YOU would struggle name a single extra to add to the spec of the Hyundai Tucson SE Premium.
As the name implies, it's the car that has the lot, from LED headlights to panoramic glass sunroof, heated steering wheel an blind spot motoring, nothing has been forgotten.
It's part of the Tucson's mantra effectively - to be one of the easiest to drive and most complete SUVs on the family market.
Granted it may not reward the keenest of drivers, but for the vast majority of owners who want to travel in comfort with a minimum of fuss and a maximum amount of comfort, it fits the bill perfectly.
Sure, the 1.6 T-GDI Premium SE is top of the Tucson tree, but at a shade over Â£32k it's more affordable than many rivals. Power comes from a 1.6litre turbo petrol engine pushing out a healthy 177bhp - enough to boast a 126mph max and a sub-nine second dash to 62mph.
Economy isn't, however, its most spectacular achievement, with a 34.9mpg average and emissions of 173g/km. Expect better results from the soon-to-be-released replacement model with a wider engine choice.
Get behind the wheel of the Tucson and you'll immediately feel comfortable - large enveloping front seats, a clear and well laid out fascia and an air of quality beyond its price point. Plenty of space for four or even five with wide opening doors and easy access.
The boot, however, has a high platform so lifting in heavy items can be an effort. Space is about par for the course with a capacity of about 500 litres.
The cabin is flush with cubbies, bottle holders and places to swallow up the family clutter. The load area also has bag hooks - useful for that weekly shop.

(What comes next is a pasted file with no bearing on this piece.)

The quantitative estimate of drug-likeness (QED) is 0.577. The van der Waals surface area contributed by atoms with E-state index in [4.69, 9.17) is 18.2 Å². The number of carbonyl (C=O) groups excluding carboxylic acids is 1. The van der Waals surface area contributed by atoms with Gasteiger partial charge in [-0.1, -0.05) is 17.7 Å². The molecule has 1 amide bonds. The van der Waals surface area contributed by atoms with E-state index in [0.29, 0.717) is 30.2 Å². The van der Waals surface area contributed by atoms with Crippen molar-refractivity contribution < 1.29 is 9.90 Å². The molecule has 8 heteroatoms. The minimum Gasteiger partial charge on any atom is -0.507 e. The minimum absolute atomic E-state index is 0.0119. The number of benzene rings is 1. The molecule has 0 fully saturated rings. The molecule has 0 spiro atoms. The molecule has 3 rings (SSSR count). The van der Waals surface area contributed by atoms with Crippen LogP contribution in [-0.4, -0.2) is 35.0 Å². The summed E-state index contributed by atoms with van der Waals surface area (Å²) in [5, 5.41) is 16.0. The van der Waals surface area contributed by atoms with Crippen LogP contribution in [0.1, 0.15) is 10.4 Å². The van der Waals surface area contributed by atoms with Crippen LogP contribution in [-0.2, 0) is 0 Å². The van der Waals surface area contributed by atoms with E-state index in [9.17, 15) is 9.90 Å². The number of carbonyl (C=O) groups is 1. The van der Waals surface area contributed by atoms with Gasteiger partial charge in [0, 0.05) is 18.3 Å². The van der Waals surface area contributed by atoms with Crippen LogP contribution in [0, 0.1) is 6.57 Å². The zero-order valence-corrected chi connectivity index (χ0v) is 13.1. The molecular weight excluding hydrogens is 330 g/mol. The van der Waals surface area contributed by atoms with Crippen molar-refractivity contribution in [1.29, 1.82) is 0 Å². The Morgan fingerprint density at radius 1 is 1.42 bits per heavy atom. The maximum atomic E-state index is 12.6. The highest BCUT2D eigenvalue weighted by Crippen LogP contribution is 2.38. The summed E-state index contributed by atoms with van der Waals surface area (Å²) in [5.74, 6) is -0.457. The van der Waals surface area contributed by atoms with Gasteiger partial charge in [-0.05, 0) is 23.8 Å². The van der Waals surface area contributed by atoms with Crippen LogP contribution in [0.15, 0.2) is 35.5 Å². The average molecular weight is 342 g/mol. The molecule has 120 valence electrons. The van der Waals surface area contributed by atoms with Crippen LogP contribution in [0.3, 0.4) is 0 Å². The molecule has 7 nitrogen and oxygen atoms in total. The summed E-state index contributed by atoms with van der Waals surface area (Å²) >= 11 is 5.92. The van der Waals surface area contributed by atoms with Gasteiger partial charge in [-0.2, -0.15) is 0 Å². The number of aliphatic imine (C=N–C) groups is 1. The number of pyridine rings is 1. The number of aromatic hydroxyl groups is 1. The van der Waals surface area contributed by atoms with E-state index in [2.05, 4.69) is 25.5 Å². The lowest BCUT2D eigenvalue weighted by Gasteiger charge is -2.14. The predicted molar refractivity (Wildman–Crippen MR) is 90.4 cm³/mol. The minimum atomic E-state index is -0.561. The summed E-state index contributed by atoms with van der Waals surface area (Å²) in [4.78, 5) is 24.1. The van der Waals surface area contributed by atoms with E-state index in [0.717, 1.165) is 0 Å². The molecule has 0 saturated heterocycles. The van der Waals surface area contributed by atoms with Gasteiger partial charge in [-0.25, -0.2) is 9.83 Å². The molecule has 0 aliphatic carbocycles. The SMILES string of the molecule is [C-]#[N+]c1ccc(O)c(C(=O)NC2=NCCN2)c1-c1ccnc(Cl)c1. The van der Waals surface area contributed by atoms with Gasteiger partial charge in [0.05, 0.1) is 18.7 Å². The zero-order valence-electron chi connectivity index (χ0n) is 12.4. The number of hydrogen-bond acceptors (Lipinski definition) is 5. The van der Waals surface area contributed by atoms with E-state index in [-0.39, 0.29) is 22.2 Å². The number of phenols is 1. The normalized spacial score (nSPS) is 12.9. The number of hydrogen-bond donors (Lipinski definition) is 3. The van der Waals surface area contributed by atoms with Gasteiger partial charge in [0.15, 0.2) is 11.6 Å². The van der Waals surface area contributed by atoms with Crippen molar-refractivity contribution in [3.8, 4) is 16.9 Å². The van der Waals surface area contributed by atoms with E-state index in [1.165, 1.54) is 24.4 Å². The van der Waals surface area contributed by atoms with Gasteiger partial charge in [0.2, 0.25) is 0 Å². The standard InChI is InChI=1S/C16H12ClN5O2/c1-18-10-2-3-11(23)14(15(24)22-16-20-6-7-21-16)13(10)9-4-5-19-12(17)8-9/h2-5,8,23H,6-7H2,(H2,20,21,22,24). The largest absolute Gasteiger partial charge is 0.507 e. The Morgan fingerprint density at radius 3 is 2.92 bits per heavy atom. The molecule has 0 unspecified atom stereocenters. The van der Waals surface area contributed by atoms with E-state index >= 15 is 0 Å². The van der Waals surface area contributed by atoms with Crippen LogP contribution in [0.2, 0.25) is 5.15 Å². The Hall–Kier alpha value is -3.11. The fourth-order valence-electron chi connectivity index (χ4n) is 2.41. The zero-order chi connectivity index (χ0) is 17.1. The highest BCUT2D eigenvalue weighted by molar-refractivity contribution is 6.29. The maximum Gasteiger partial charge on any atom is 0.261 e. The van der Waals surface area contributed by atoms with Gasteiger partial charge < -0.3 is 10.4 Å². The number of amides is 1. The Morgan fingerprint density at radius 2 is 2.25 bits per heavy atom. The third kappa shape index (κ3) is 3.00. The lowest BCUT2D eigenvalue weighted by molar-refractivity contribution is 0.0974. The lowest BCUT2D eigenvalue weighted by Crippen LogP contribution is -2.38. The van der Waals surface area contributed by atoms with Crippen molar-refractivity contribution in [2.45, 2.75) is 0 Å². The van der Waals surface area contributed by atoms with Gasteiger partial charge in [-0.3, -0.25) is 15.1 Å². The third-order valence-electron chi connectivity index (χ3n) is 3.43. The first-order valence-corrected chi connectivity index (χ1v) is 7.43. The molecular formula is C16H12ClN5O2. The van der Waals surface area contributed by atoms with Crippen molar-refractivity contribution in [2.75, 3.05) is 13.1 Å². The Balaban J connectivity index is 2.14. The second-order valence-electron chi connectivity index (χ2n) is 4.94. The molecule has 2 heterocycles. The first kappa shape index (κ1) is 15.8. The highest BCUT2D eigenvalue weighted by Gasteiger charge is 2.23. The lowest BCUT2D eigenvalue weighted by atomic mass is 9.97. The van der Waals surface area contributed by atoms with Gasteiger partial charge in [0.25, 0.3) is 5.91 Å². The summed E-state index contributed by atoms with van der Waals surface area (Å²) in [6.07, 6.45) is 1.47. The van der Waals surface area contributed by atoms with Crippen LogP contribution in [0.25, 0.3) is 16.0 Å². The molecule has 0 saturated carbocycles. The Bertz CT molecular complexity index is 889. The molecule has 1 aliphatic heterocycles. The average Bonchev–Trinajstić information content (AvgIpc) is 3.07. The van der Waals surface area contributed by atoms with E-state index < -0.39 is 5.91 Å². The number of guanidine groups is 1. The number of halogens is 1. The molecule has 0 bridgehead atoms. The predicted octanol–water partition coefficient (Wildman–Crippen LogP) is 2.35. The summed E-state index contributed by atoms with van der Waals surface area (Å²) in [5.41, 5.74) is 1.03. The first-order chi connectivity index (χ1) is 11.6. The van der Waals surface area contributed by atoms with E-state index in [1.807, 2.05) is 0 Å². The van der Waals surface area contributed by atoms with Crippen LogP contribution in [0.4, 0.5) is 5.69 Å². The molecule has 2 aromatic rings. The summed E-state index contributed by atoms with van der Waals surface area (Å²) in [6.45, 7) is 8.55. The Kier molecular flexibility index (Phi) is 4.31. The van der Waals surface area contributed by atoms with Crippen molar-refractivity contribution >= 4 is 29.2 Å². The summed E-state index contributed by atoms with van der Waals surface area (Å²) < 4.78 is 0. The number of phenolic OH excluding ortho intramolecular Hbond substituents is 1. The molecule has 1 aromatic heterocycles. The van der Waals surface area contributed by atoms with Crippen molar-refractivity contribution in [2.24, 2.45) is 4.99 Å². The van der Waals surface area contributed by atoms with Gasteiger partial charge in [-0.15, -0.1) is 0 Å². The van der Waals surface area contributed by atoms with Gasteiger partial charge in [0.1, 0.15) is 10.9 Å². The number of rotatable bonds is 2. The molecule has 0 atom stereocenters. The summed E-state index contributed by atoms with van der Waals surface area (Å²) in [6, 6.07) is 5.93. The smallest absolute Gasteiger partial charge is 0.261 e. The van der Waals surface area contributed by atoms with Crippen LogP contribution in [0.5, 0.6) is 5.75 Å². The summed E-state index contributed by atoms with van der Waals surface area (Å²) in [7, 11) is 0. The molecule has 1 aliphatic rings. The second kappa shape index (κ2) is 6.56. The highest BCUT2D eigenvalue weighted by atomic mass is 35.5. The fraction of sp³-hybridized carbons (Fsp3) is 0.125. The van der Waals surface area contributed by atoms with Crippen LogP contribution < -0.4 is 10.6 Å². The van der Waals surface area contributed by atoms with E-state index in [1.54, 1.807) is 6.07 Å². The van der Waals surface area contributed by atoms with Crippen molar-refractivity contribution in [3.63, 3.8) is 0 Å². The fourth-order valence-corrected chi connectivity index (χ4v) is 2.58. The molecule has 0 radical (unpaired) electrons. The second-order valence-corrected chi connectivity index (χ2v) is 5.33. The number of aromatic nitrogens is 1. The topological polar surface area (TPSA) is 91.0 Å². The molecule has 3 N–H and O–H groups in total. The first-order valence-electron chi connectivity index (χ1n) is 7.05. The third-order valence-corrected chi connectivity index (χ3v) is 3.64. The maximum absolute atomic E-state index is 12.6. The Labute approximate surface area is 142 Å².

On the road, it delivers a smooth, untroubled passage with decent body control, limited cornering roll and an ability to smooth out all but the worst surfaces. Steering is somewhat lifeless, but that has become the norm in SUVs.
The petrol four cylinder engine is more muted than the diesel version and yet still delivers reasonable punch with 62mph coming up in under 9 seconds.
Mid range clout isn't quite as robust as the 2.0litre diesel, but it's ample for most and is fine for towing a boat or a small caravan.
No shortage of goodies and luxuries on board the version tested including autonomous emergency braking, electric front seats, LED headlights, electric tailgate, eight inch sat nav and touchscreen, parking sensors and dark tinted rear windows.
The manual gear change isn't the slickest but the six ratios are well chosen and the clutch is light enough.
Push the Tucson hard and you'll find difficulty in topping 35mpg, but go gently on the loud pedal and most owners will have little trouble in approaching the 40mpg mark.
Most buyers go for the cheaper two wheel drive option, but for those who want extra traction in muddy weather there's an all-wheel-drive option available.